On Feb. 23, 2015, the Internal Revenue Service (IRS) issued Notice 2015-16 to describe potential approaches for a number of issues related to the Affordable Care Act’s (ACA) so-called Cadillac tax. The IRS is seeking comments as it begins developing guidance for the implementation of the Cadillac tax. Public comments may be submitted to the IRS until May 15, 2015.
Proposed or final regulations have not yet been issued on the ACA’s Cadillac tax provision. This notice is intended to invite comment as guidelines are assembled, and taxpayers should not rely on the information provided in Notice 2015-16.
The Cadillac tax will go into effect beginning in 2018. This provision imposes a 40 percent excise tax on high-cost group health coverage. The Cadillac tax is intended to encourage companies to choose lower-cost health plans for their employees.The Cadillac tax provision is found in Internal Revenue Code Section 4980I. This provision taxes the amount of an employee’s “excess benefit.” The excess benefit is the amount by which the monthly cost of an employee’s employer-sponsored health coverage exceeds the annual limitation.
For 2018, the statutory dollar limits are:
• $10,200 per employee for self-only coverage; and
• $27,500 per employee for other-than-self-only coverage.
The tax amount for each employee’s coverage will be calculated by the employer and paid by the coverage provider.
The Cadillac tax applies to “applicable employer-sponsored coverage” (both insured and self-insured). Applicable employer-sponsored coverage is coverage under any group health plan made available to the employee by the employer, which is excludable from the employee’s gross income under Code Section 106.
Applicable coverage also includes health flexible spending accounts (FSAs), health savings accounts (HSAs), on-site medical clinics, retiree coverage, multi-employer plans and coverage only for a specified disease or illness and hospital indemnity or other fixed indemnity insurance (if paid on a pretax basis or if a Section 162(l) deduction is allowed).
The Department of Labor (DOL) has issued a final rule that will expand rights under the Family and Medical Leave Act (FMLA) for same-sex spouses. Under the final rule, eligible employees in legal same-sex marriages will be able to take FMLA leave in order to care for their spouses or family members, regardless of where they live.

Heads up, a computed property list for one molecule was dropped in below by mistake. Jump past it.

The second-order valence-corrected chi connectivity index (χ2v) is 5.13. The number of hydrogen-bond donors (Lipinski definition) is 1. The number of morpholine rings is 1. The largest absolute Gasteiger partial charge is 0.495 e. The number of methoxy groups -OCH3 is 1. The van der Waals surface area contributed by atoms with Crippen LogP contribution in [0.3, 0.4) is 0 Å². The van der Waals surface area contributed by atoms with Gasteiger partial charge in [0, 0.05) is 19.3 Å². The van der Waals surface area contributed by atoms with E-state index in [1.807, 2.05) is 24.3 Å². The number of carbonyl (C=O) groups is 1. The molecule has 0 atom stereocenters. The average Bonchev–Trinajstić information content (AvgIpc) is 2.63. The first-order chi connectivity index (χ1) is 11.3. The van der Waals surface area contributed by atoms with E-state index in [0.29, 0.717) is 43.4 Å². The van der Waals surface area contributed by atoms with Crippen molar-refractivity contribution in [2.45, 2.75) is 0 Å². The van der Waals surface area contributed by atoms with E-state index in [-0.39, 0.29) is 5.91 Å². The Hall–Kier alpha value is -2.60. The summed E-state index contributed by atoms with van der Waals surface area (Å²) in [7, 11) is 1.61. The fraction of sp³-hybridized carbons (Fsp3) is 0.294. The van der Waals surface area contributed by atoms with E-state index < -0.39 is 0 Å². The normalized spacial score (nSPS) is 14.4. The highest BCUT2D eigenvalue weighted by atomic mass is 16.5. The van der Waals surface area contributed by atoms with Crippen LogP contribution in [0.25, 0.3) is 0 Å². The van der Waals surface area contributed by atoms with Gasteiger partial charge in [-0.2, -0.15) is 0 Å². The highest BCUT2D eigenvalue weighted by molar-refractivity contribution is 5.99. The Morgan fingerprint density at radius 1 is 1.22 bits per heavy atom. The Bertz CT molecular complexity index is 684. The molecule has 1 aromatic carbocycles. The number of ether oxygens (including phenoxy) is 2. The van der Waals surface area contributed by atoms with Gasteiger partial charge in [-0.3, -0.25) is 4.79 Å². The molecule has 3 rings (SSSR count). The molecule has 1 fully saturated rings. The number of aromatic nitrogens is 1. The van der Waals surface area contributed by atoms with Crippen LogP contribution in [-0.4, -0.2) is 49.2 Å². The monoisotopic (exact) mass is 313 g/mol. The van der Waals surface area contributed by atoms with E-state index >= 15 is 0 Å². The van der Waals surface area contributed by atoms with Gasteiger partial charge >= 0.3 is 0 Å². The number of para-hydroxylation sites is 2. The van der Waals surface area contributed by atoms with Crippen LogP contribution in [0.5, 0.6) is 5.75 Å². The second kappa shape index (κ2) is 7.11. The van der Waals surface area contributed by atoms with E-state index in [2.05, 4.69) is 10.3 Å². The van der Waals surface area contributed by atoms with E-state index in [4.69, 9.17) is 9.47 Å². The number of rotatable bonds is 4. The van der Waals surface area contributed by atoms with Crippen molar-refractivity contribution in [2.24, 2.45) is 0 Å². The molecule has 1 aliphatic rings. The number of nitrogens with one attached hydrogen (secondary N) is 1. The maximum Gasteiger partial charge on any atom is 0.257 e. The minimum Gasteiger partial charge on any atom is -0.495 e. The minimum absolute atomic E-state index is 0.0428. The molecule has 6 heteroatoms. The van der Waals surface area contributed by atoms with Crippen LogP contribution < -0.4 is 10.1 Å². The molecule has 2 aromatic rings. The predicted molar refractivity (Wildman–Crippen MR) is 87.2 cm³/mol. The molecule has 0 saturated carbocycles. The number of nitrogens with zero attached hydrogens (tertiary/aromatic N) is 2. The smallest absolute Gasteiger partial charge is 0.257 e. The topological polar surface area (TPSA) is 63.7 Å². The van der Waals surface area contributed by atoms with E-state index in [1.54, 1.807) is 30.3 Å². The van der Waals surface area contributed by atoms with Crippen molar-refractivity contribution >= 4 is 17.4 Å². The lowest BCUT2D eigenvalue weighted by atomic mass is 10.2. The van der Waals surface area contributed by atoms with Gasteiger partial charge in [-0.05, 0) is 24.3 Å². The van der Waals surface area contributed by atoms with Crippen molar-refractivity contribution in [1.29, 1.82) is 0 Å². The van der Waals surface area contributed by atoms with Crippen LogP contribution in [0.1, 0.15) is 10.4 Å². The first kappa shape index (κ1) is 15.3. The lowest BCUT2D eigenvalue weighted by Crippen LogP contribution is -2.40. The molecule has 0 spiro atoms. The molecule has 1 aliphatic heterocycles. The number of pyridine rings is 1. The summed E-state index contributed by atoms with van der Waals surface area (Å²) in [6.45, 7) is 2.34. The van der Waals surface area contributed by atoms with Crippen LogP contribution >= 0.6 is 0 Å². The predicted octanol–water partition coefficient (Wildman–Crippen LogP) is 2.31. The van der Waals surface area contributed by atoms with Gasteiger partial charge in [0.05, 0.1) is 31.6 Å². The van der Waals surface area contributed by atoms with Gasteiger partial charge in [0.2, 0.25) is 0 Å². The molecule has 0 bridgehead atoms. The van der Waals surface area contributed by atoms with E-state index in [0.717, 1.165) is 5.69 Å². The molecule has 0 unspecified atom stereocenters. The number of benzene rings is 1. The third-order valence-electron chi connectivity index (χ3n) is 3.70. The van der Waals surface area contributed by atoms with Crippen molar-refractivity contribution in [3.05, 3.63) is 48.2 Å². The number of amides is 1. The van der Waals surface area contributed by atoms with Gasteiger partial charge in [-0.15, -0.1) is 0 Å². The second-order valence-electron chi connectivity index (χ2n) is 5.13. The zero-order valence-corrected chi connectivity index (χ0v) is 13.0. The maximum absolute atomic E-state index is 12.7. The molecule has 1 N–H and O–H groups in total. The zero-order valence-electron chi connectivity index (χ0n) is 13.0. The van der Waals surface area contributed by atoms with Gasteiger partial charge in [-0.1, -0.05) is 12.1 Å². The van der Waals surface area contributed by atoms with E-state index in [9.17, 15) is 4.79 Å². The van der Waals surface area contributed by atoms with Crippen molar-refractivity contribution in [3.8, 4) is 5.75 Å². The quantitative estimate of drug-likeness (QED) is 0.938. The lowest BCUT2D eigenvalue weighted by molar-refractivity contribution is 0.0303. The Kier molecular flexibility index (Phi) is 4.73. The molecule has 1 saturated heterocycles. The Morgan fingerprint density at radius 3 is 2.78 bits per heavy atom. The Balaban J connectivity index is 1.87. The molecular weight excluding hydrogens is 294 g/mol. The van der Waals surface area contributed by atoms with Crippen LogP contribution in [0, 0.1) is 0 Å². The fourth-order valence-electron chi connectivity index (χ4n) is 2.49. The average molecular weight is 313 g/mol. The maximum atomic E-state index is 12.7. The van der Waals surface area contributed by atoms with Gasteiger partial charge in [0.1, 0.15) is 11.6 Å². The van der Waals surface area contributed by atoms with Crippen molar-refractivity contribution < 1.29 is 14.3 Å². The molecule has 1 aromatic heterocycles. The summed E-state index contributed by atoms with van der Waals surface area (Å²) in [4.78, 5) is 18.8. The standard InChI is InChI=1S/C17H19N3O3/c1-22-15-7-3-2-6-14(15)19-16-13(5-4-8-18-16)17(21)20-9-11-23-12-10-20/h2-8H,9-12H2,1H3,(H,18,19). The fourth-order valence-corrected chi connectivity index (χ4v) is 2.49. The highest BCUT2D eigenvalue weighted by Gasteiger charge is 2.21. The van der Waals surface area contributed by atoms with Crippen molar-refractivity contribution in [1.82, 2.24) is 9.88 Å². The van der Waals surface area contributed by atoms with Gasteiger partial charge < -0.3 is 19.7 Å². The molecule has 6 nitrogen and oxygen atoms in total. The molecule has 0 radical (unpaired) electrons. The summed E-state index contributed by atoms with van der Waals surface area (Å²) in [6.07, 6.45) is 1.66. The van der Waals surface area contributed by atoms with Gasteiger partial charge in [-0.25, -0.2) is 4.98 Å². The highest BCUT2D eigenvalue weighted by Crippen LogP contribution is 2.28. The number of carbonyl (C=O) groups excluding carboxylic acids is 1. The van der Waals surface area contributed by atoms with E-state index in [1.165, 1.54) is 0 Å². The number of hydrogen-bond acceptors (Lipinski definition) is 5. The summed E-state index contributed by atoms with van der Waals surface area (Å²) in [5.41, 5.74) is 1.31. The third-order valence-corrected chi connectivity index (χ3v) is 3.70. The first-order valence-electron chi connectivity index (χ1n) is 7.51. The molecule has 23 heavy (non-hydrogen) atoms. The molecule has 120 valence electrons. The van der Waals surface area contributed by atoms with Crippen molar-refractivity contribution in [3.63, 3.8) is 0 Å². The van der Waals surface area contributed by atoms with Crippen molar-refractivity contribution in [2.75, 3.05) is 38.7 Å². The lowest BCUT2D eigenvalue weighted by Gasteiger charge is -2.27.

The DOL’s new guidance is effective March 27, 2015, and it replaces guidance regarding FMLA protections for same-sex spouses that was issued following the U.S. Supreme Court’s decision in United States v. Windsor.
The final rule changes the definition of “spouse” under the FMLA as follows:
• Adopts a “place of celebration” rule (which is based on where the marriage was entered into), instead of the “state of residence” rule that applied under prior DOL guidance; and
• Expressly includes same-sex marriages in addition to common law marriages, and encompasses same-sex marriages entered into abroad that could have been entered into in at least one state.
This change will impact FMLA leave in several ways. Specifically, the definitional change means that eligible employees, regardless of where they live, will be able to:
• Take FMLA leave to care for their same-sex spouses with serious health conditions;
• Take qualifying exigency leave due to their same-sex spouses’ covered military service; or
• Take military caregiver leave for their same-sex spouses.
In connection with the final rule, the DOL also issued a set of frequently asked questions (FAQs) to help employers and employees understand the changes to the FMLA’s definition of “spouse.”